I've spent the last year determining how I can combat the hot temperatures to brew beer. I resort to a swamp cooler and spend significant time adding frozen water bottles in order to bring the temperature down.

This kickstarter claims that via its "patent pending solid state cooling system that pumps heat out of your fermenting beer using tiny heat exchange chips" it can reduce your fermentation temperature to LAGER TEMPS.

Surely if this is possible it can be replicated, DIY, with a Raspberry Pi and/or Arduino. I don't even care about lager temps at this point; If I can simply reduce temperature to ale temps that would be great!

As an aside, I'm not about to make a donation to this at the moment. BeerBug is a very cool idea (measures specific gravity of your wort as it ferments) that was started by kickstarter, but it costs $250 for each carboy. I have 8 carboys brewing simultaneously and would rather do it myself.

TL/DR How is it possible to reduce temperature without a fridgerator or swamp cooler or other prehistoric device?

  • Sounds like you need both the beer bug and the brewjacket!
    – mdma
    Commented Apr 12, 2014 at 12:54
  • 8 fermentors? In your shoes I'd be looking at how to reduce beer turnaround time. With the right treatment you can go grain to glass in a week for a regular strength beer.
    – mdma
    Commented Apr 12, 2014 at 12:56
  • Why don't you want to use a fridge or chest freezer?
    – Denny Conn
    Commented Apr 12, 2014 at 17:29
  • @mdma I only extract brew for now, and the Northern Brewer recommended time frame is generally 2-4 weeks (with an additional 2 weeks for bottling). Are they just being overly cautious? Commented Apr 14, 2014 at 19:33
  • @DennyConn To fit by 8 carboys it will cost me around $1,000 for a large enough chest freezer. Commented Apr 14, 2014 at 19:34

1 Answer 1


It uses peltier devices - a thermoelectric cooling/heating device - when a current is applied they chill on one side and warm the other. They're quite common but relatively inefficient in terms of energy compared to a compressor that you'd find in a fridge. Their efficiency is based on how quickly you can dissipate the heat generated. Thermal design is a key factor to being successful with these devices.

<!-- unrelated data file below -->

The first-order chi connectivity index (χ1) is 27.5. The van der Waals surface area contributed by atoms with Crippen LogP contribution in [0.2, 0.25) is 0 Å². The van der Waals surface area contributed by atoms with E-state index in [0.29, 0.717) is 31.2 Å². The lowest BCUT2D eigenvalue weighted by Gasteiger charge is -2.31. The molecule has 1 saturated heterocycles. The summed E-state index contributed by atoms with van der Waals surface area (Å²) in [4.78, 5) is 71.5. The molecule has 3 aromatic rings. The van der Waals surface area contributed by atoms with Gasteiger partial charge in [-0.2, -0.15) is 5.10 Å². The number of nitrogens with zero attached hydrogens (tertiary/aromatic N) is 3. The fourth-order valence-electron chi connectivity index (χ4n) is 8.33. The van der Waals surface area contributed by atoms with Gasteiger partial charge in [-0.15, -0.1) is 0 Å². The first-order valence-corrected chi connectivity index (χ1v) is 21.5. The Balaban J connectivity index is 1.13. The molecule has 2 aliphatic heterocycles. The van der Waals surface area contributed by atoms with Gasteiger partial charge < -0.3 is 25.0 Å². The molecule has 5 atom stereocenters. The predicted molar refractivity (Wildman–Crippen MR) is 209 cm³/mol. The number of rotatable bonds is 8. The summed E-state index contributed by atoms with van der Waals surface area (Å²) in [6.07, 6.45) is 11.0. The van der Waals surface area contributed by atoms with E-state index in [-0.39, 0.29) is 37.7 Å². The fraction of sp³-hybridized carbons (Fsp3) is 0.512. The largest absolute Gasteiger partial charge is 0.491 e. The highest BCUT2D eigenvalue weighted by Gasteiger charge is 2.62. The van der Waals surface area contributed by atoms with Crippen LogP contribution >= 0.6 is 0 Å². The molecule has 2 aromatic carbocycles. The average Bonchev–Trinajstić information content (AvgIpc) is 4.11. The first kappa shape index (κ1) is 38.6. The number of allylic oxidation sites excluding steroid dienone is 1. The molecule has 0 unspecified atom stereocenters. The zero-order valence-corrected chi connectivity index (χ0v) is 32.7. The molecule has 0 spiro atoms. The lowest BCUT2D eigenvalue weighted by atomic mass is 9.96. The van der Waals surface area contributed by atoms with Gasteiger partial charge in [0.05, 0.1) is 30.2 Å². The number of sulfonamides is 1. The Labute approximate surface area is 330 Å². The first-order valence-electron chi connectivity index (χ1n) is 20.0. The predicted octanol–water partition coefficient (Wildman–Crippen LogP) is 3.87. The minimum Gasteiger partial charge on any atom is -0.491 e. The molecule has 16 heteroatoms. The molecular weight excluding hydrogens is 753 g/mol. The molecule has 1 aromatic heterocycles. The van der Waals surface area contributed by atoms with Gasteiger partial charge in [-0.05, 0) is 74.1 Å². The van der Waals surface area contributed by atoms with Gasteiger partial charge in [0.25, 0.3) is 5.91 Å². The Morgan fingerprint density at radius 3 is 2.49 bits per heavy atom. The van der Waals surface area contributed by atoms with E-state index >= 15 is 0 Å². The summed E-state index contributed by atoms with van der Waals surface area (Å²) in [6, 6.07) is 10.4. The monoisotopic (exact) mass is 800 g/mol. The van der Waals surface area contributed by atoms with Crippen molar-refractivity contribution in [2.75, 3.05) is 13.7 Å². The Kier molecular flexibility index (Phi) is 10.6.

Peltier with heatsink and fan

The image above shows the peltier - the white square at the bottom, above that is the heatsink and above that the fan.

If you want to start building a DIY version, you'll need a few things:

  • a large heatsink (or better called a cooling fan) or metal rod that goes into the beer
  • a heat sink and fan to dissipate heat produced by the peltier
  • thermal grease to bond the peltier to both hot and cold heatsinks.
  • a DC power supply or suitable battery
  • Insulation for the carboy - this is necessary to maintain any kind of reasonable energy efficiency.
  • an H-bridge - this allows you to reverse the polarity so that you could also use the same device to heat. (This is optional.)

This is just off the top of my head, but those are the main components to building any kind of cooler with peltiers.

An interesting point of the brewjacket is that it uses the same rod to cool and also measure temperature. This requires some smarts in software to know when the temperature read then accurately reflects the temperature of the beer.

  • I wonder what material they use for their 'heat transfer rod'. Copper? Aluminum? I suspect copper because of it's high thermal consuctivity, plus it makes an excellent based for electro plating.
    – BrianV
    Commented Apr 12, 2014 at 14:13
  • 1
    You wouldn't want either copper or AL in fermenting beer. The pH of the beer would leach undesirable compounds from them.
    – Denny Conn
    Commented Apr 12, 2014 at 15:02

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